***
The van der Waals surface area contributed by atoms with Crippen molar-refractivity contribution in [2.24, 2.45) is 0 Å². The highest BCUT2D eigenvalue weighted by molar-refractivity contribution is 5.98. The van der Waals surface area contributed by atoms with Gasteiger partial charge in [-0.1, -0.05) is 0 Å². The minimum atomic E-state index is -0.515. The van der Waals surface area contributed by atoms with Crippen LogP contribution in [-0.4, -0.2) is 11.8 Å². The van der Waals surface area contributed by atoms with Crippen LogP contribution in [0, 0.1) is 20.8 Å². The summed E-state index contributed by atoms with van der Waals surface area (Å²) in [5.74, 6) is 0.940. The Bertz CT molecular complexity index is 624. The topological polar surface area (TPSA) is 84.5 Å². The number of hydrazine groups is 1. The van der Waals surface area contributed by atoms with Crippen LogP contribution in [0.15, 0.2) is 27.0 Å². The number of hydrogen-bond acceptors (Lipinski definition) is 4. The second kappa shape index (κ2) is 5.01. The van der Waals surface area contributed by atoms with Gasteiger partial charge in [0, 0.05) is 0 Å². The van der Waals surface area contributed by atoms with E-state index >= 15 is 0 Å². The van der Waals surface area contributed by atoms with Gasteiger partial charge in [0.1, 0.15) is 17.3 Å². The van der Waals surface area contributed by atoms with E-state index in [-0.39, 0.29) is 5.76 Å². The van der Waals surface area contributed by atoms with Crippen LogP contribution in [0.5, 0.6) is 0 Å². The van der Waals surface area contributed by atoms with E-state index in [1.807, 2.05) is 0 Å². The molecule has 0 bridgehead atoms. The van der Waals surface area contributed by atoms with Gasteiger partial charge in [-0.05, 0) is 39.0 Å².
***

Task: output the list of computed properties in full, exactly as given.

The van der Waals surface area contributed by atoms with Crippen molar-refractivity contribution in [2.24, 2.45) is 0 Å². The highest BCUT2D eigenvalue weighted by molar-refractivity contribution is 5.98. The van der Waals surface area contributed by atoms with Gasteiger partial charge in [-0.1, -0.05) is 0 Å². The minimum atomic E-state index is -0.515. The van der Waals surface area contributed by atoms with Crippen LogP contribution in [-0.4, -0.2) is 11.8 Å². The van der Waals surface area contributed by atoms with Crippen LogP contribution in [0, 0.1) is 20.8 Å². The summed E-state index contributed by atoms with van der Waals surface area (Å²) in [5.74, 6) is 0.940. The Bertz CT molecular complexity index is 624. The topological polar surface area (TPSA) is 84.5 Å². The number of hydrazine groups is 1. The van der Waals surface area contributed by atoms with Crippen LogP contribution in [0.15, 0.2) is 27.0 Å². The number of hydrogen-bond acceptors (Lipinski definition) is 4. The second kappa shape index (κ2) is 5.01. The van der Waals surface area contributed by atoms with Gasteiger partial charge in [0, 0.05) is 0 Å². The van der Waals surface area contributed by atoms with E-state index >= 15 is 0 Å². The van der Waals surface area contributed by atoms with Gasteiger partial charge in [0.1, 0.15) is 17.3 Å². The van der Waals surface area contributed by atoms with E-state index in [-0.39, 0.29) is 5.76 Å². The van der Waals surface area contributed by atoms with Crippen LogP contribution in [0.5, 0.6) is 0 Å². The van der Waals surface area contributed by atoms with E-state index in [1.807, 2.05) is 0 Å². The molecule has 0 bridgehead atoms. The van der Waals surface area contributed by atoms with Gasteiger partial charge in [-0.05, 0) is 39.0 Å².